“When my Head of Talent put forward Leading with Presence it’s fair to say that I was deeply suspicious. I’ve completed courses at some of the best business schools in the world and I was concerned that working with horses to develop leadership skills smacked of ‘snake oil and gypsy medicine’. I put these concerns to one side, despite the fact there was no actual horse riding involved, and accepted that it represented a chance for me to see a different side to my personality and business skills. I acknowledged to my family that, worst case scenario, I’d lose three days of my life and headed off to Roffey Park!”

“I’m happy to be honest and say that at the end of day one of the programme I called home and admitted that I wasn’t sure why I was there. Although tempted to head home then, I decided to give it one more day and I’m so relieved that I did. On day two the penny dropped and brought the learning of day one into context.”

“As a hard-bitten businessman, I’m not that fussed about horses. But I was fascinated by the way the horses react and how your presence influences them. Working with the horses in this way was the moment of truth for me: when you lead with your head and your gut, you get stuff done but you’re not truly leading with presence and taking your people with you.”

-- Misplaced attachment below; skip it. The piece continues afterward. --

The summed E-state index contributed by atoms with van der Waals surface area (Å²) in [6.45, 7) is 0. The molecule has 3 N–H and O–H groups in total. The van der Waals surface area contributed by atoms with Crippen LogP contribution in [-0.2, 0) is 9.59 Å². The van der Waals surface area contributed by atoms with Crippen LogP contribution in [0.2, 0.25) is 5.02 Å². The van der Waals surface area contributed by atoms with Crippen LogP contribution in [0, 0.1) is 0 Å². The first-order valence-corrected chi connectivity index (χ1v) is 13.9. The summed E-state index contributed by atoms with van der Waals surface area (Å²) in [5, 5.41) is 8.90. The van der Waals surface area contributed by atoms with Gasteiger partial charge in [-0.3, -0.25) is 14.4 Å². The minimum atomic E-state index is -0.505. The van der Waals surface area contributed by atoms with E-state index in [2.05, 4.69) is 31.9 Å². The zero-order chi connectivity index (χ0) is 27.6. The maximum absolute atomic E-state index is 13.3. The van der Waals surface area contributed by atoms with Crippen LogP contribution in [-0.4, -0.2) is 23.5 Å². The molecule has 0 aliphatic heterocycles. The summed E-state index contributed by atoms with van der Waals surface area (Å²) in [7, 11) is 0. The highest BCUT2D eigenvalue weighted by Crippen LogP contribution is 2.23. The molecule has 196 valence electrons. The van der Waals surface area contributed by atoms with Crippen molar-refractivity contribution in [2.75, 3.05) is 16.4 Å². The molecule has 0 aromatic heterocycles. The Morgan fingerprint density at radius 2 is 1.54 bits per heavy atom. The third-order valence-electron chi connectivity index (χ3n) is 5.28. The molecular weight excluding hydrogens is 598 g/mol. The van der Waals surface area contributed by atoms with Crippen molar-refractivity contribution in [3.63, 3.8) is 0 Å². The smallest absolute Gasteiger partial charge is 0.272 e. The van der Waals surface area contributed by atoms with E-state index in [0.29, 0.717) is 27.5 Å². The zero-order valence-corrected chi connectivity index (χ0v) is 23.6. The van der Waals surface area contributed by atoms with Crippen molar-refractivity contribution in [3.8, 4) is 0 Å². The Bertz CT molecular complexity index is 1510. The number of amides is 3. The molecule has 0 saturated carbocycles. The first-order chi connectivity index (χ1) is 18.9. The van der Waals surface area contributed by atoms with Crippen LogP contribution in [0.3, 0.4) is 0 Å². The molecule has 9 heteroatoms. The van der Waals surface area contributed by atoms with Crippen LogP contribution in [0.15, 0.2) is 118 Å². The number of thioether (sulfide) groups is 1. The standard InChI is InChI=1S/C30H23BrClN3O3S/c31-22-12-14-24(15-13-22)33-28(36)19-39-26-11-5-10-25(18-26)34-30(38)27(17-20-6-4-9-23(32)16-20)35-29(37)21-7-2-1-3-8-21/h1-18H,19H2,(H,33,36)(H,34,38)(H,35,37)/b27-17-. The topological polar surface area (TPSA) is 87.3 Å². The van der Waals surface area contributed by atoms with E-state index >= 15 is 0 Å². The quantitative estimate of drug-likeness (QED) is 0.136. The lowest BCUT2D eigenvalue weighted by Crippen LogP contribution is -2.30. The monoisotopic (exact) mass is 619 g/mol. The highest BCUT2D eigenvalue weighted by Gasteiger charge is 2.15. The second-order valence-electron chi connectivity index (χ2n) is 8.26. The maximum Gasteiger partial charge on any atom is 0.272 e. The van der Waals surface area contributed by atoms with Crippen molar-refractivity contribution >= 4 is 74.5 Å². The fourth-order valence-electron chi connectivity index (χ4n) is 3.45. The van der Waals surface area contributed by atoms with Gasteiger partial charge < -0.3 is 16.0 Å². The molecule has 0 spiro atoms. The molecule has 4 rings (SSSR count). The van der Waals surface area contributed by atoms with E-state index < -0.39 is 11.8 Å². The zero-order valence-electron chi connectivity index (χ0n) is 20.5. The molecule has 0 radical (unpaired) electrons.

“At one point I had a ten-minute stand-off with a horse: I was trying to lead the horse and wanted it to move, but it wouldn’t budge and I felt I was going around in circles. I had to accept that to get the horse to move, I had to connect with it and change my mind-set and behaviour. You could say it was an epiphany – it wasn’t about me, it was about the horse and my leadership of it, I needed to see myself through her eyes.”

“When I left Roffey Park following the programme, the reality of the workplace really does come at me like a steam train. It would have been far too easy to go back to my pre-horse leadership style, but I quickly recognised that this would not be of benefit to me, my team or my business. The programme has also introduced practical changes to the way I manage myself: every day I take some time to centre myself, focus on the priorities ahead and align my thinking with what I need to achieve.”

“Leading with Presence was a deeply personal experience and represents a moment of massive change for me. It has given me a fundamental pragmatism that I can bring into action in my day-to-day life and since completing the programme I have made some significant changes to the business that have had a positive impact on the way we operate, as well as our success and profitability. If I had not been on the programme, these changes would certainly not have taken place.”